Thanks,
    - Win

    (email: use hill_at_rowland-dot-org for now)
     
  8. Sorry guys, I did *mean* to include BSR in series with the B/E
    junction resistance, so any reference I made to this junction
    resistance should be taken to mean the total of the two together.
    NF isn't a consideration in this instance; please ignore it.
    And I am well aware of the pi-model. I just want to know if I have it
    right that Ebers-Moll will work accurately into UHF provided one
    allows for the feedback capacitance and emitter junction capacitance
    shunting the input signal around BSR+EBR and thereby reducing the
    signal voltage developed across them. Do I have this right?

    Thanks,

    Paul
     
  9. Sorry! Corrected above. IOW: whilst the emitter diode resistance is
    bypassed at RF by these two capacitances, the base spreading
    resistance *isn't* - apart from that, the rest of the post is now
    correct, yes? IOW, as the signal frequency increases, the BSR becomes
    the dominant component of the device's input impedance... Phew!
    Unless of course, someone knows otherwise...
     
  10. I read in sci.electronics.design that Paul Burridge
    >) about 'The bi-polar transistor at RF', on Thu, 22 Jul
    2004:
    Emitter lead inductance?
     
  11. Er, yes, but I'm only interested in the *internal* characteristics of
    the device here, so even the bonding wires' inductance isn't an issue.
    Thanks for giving me the chance to clarify, though.
     
  12. I read in sci.electronics.design that Paul Burridge
    >) about 'The bi-polar transistor at RF', on Thu, 22 Jul
    2004:
    A bit of the emitter lead is inside the encapsulation, and a bit is on
    the die.
     
  13. While the IP3 and compression figures may good to comparable devices
    working in the GHz bands, the huge gain with the low Vce (typically
    less than 2.3 V) will damage the input IP3 values quite quickly at
    VHF. This can be a problem in the VHF and lower UHF bands, in which
    signal levels can be quite high and multiple strong signals may pass
    the front end selectivity.

    For VHF applications, a high current SiGe device operating at
    impedance levels well below 50 ohms would give good IP3 figures, but
    apparently the noise figure increases quite rapidly with high
    collector currents.

    Paul OH3LWR
     
  14. Thank you, John, that gives me another chance to re-state the question
    more succinctly. I'm not concerned with inductances here at all,
    though.
    Does the Ebers-Moll equation hold good at UHF+, provided the value one
    inserts for Vbe is adjusted to account for the loss of signal voltage
    the B/E junction will suffer as much of it (the applied signal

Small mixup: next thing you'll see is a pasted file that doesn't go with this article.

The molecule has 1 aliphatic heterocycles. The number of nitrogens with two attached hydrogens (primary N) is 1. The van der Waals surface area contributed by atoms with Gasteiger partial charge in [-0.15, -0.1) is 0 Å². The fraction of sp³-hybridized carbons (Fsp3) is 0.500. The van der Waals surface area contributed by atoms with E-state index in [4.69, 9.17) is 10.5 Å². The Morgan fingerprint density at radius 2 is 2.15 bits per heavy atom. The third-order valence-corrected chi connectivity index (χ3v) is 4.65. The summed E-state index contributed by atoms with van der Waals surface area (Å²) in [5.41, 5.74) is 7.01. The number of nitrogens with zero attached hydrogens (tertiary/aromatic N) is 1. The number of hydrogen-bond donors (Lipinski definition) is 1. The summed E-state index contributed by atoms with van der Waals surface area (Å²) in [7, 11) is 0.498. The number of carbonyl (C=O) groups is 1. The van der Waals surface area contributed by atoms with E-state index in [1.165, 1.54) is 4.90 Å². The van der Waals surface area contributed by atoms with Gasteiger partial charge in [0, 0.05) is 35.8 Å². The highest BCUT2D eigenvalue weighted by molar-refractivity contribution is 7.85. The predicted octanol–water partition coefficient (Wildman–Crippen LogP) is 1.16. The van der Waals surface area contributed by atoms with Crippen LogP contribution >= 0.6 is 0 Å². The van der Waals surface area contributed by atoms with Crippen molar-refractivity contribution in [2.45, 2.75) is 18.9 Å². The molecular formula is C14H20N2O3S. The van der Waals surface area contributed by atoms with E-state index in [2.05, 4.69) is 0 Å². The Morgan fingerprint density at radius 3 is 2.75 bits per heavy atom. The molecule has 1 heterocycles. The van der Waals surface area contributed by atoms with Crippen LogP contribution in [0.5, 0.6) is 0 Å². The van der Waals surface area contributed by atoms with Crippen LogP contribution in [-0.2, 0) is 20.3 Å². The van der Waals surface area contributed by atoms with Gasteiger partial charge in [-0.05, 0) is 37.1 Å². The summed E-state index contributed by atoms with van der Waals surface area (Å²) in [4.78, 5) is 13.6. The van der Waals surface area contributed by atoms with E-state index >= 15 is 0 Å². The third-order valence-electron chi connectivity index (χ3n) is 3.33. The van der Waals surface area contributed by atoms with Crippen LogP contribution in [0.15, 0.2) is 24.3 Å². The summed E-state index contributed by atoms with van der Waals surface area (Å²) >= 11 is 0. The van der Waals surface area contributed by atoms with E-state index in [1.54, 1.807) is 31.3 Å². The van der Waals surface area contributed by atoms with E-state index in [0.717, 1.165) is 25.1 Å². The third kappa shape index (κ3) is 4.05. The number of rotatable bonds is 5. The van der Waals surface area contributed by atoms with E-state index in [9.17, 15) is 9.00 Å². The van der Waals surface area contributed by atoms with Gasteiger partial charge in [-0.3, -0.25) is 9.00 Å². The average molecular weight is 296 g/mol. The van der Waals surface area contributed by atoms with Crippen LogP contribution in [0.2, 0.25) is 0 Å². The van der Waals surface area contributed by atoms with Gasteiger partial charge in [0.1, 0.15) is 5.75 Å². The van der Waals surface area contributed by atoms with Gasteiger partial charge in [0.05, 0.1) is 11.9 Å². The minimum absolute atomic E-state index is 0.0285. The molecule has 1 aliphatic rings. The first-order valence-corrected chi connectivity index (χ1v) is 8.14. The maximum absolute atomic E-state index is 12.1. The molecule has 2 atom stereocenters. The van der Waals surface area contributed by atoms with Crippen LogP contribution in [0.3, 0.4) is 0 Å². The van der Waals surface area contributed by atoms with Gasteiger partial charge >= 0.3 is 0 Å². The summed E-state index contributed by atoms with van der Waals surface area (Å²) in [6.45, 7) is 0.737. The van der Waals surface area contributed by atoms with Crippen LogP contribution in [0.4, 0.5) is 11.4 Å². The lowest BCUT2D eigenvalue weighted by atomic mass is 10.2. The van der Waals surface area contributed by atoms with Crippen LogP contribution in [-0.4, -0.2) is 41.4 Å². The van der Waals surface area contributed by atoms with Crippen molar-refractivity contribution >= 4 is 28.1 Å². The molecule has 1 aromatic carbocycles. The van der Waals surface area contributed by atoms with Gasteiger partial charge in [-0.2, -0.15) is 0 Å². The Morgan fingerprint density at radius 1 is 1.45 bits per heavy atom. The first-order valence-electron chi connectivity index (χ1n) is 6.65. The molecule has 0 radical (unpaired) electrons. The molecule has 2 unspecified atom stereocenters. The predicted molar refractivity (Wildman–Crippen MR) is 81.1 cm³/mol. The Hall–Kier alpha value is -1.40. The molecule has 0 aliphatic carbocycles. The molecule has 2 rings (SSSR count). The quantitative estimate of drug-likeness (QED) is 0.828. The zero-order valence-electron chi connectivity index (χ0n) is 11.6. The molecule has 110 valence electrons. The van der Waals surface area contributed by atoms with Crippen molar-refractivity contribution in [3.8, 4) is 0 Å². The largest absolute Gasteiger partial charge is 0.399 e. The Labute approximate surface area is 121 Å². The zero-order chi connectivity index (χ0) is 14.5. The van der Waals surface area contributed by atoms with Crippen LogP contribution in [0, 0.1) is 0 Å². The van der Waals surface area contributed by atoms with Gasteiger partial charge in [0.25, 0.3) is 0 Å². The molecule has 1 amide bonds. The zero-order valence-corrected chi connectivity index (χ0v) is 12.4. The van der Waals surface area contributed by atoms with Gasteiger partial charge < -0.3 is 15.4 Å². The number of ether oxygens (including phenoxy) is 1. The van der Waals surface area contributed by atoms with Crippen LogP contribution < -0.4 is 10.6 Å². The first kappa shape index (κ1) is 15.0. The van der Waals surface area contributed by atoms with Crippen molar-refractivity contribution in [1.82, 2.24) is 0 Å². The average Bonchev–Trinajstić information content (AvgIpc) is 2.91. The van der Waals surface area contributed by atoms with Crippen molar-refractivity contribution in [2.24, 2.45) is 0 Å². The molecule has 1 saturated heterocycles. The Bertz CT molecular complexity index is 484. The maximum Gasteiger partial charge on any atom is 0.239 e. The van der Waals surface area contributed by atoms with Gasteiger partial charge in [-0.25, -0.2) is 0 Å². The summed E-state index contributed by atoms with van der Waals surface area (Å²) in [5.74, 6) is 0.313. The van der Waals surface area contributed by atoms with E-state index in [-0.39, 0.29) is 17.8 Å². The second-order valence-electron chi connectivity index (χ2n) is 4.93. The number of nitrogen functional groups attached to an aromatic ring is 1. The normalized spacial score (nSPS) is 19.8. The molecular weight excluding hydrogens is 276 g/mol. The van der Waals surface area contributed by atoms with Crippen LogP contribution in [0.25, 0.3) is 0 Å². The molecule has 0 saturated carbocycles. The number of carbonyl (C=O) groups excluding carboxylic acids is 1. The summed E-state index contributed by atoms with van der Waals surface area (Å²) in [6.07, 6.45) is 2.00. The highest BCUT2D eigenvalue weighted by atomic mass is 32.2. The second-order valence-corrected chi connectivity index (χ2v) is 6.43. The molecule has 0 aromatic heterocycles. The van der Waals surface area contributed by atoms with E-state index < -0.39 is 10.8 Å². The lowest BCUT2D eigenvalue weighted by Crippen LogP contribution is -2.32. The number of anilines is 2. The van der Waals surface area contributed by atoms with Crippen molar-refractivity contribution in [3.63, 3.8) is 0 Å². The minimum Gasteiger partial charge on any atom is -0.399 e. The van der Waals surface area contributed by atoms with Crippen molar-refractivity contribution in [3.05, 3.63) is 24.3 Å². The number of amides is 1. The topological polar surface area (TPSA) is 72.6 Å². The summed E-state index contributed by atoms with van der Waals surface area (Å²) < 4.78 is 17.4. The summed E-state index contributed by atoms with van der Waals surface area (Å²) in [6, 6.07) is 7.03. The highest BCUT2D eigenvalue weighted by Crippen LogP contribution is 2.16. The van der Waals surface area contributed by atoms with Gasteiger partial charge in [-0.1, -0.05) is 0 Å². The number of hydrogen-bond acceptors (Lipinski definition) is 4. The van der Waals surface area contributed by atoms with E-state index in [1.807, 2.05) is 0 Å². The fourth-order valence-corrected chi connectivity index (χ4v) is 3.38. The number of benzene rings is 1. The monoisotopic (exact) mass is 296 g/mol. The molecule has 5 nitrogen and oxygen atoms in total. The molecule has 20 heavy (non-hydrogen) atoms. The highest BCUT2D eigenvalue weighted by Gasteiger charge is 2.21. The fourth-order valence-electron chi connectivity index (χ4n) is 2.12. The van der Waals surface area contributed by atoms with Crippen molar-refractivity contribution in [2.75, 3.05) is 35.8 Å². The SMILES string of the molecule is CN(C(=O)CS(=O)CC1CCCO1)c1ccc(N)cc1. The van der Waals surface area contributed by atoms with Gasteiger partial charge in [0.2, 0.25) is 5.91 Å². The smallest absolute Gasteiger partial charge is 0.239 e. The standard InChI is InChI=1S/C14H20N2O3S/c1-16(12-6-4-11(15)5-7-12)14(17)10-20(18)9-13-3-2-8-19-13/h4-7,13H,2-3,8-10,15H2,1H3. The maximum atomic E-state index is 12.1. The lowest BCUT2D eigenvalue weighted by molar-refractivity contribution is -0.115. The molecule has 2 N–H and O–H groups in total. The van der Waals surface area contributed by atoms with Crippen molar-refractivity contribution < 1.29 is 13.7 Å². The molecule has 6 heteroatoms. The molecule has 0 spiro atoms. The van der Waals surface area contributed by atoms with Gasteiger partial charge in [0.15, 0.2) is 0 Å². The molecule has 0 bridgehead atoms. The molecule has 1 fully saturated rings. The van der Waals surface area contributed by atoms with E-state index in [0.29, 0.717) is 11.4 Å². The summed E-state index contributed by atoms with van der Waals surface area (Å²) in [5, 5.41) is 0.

voltage) is shunted around it via the device's internal capacitances?

    There! I think I've nailed it this time!
     
  15. "Noiseless feedback' is very helpful to mitigate the excess amounts
    of gain, while pushing the return loss match (the impedance match)
    closer to the noise match (the input impedance where the noise is lowest.)
    A simple emitter (source) inductor and a little bit of parallel, noisy
    feedback can be used to tame some of the interesting UHF+ components.
    (The emitter (source) inductor is a case where a small amount of
    inductance is much better than too much, because instability can ensue
    with too much series feedback (too large an emitter (source) inductor).)

    I do agree with your implication that a high current device can be helpful
    at low frequencies, but some SiGe components do seem to maintain
    reasonable noise performance at high currents.

    In any case, the SiGe components do give the GaAs type components a
    run for their money. In some cases, the SiGe components are actually
    better. The PHEMTs (HP 54143) are also an interesting variation on
    the 'fet' theme, which helps to mitigate some of the problems WRT
    GaAs. For example, a PHEMT can provide a good noise match at 50ohms,
    a transconductance of almost 1MHO at 60ma, and reasonable IP3 (38dBm isn't
    impossible.) Feedback can be especially helpful with the high
    transconductance FETs.

    John
     
  16. Has anybody actually used noiseless feedback with these devices at
    VHF? After all, the fT of these SiGe transistors are in the 30 GHz+
    range, so I would guess that the parasitics would mess the situation
    quite badly, especially when using feedback components.

    How critical is the layout compared to for instance MAR-x series MMICs
    (that are essentially darlingtons) ? Can these SiGe transistors used
    with dual sided boards and microstrips or do they require multilayer
    boards and full striplines in order to use feedback ?

    Paul OH3LWR